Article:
The formal ceremony, themed "the Festival of Freedom," will start at 7 pm at Potsdam Plaza with an open-air commemorative concert to be conducted by Daniel Barenboim.

A 1.5-kilometer long wall of 1,000 giant dominos, each of which is made of 2.5-meter tall plastic foam, has been erected between the Brandenburg Gate and Potsdam Plaza, and will bring a climax of the celebrations to be set tumbling by Lech Walesa, symbolizing the establishment of Poland's Solidarity, the first independent trade union in the Warsaw Pact member country.

The last piece of the domino is set to fall in front of the Brandenburg Gate about an hour after the first piece is toppled.


German Chancellor Angela Merkel tours an exhibition during the opening of the new museum of German history at Villa Schoeningen in Potsdam November 8, 2009.(Xinhua/Reuters Photo)


Intangible wall

Sebastian Herbstreuth, who grew up in Stuttgart, West Germany, and is now a doctoral student in the Department of Politics and International Studies at the University of Cambridge, said, "For me … trying to make sense of the events on November 9 is still very difficult. Of how people in East Berlin would hold out at the border installations in the cold of the night, simply refusing to go home; of how they finally crossed the border and climbed on this wall, cheering and actually beginning to physically tear it down."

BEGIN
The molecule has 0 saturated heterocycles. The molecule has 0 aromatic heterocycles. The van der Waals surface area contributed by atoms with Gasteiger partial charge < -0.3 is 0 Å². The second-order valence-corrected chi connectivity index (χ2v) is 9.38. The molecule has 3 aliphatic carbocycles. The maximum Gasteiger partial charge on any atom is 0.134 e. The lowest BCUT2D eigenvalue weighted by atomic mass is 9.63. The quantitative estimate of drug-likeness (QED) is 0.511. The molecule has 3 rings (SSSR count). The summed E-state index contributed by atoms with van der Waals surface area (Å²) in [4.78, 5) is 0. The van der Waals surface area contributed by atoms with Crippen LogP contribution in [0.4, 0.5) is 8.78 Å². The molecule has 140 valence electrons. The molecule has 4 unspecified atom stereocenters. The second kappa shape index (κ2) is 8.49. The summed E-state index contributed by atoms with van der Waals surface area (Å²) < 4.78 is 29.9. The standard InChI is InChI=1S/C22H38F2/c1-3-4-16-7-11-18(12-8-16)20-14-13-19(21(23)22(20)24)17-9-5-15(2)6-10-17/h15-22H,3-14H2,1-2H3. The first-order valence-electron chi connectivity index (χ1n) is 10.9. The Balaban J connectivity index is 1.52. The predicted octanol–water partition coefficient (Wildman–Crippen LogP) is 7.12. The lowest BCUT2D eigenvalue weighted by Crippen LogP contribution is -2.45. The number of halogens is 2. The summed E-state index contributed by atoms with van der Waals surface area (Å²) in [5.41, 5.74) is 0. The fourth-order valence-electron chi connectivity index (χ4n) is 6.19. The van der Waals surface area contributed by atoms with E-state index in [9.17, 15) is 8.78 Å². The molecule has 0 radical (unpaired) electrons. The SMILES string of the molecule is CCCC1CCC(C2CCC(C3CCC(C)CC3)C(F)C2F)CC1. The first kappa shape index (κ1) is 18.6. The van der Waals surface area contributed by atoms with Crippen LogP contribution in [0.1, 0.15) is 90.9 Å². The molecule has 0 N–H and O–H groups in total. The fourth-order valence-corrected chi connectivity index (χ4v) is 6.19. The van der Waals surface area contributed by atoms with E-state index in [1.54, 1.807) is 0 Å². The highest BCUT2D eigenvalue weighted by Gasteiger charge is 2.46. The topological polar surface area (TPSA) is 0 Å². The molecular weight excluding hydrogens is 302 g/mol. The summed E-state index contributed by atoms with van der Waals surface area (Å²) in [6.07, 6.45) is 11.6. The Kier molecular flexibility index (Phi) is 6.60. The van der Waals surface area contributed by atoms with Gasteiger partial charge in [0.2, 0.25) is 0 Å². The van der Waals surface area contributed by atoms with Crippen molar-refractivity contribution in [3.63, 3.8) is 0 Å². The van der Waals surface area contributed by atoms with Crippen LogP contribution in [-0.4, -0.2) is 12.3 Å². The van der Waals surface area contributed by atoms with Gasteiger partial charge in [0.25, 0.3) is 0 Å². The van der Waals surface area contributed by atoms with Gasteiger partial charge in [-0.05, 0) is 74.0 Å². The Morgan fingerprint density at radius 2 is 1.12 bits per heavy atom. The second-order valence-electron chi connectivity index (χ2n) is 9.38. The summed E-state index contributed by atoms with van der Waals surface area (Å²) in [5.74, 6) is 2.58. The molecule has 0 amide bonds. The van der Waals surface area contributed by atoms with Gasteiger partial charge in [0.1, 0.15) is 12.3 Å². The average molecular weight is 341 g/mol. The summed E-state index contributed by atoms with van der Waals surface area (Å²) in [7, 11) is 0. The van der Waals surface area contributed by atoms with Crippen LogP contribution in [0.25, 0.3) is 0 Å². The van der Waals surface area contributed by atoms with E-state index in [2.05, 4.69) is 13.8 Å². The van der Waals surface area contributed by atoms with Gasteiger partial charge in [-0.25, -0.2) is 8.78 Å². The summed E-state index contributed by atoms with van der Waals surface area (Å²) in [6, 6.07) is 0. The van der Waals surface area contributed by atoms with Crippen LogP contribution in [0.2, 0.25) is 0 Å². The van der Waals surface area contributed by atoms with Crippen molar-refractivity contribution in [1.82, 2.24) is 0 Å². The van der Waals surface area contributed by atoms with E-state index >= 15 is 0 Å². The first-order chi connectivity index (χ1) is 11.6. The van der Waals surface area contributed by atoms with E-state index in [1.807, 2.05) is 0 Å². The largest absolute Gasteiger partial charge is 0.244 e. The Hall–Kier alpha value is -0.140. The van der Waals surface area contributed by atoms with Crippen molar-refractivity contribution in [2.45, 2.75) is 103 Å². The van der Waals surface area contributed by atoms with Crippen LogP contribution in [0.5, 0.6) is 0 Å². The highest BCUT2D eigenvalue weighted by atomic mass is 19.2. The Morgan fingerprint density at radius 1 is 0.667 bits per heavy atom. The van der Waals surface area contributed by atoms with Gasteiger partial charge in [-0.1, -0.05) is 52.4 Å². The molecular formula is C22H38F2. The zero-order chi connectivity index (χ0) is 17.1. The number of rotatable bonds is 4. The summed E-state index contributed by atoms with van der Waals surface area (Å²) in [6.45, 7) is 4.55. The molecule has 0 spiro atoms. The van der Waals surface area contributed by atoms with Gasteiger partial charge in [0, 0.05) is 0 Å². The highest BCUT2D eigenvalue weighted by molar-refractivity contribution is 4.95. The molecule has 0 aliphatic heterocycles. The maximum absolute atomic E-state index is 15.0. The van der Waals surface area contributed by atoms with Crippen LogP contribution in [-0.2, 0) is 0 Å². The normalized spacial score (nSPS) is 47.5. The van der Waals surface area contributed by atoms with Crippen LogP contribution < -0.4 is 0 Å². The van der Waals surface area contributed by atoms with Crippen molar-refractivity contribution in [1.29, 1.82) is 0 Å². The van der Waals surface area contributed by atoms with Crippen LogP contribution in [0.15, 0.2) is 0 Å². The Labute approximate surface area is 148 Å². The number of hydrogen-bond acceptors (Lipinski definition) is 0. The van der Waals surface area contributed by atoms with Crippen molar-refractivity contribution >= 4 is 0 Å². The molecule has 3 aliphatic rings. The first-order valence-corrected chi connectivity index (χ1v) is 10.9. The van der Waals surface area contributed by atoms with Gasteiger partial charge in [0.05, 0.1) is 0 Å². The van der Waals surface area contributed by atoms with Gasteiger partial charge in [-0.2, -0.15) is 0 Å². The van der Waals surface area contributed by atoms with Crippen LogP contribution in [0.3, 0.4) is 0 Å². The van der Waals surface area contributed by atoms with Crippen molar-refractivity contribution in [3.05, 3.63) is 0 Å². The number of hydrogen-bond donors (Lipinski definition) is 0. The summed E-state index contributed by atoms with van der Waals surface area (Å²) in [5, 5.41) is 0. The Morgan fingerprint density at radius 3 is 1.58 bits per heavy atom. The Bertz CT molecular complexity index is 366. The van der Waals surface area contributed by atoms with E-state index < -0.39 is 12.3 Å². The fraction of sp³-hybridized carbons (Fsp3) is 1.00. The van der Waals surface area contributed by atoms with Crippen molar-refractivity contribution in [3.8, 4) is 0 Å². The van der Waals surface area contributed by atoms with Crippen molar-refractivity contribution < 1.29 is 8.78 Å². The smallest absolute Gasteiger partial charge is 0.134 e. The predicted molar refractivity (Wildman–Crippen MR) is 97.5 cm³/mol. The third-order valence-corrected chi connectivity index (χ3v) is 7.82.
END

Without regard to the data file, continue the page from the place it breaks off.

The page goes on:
"I think the fall of the Berlin Wall was necessary. It united not only Germany but also Europe," said Jan Sonnenschein, a German scholar on European politics at Leiden University. "There is no other way. We are the same people; we share common history, language and culture; we belong to each other."

However, a poll result of 1,002 Germans released in September by the Forsa institute found that one in seven Germans want the Berlin Wall back because they were better off when the country was divided, according to Reuters.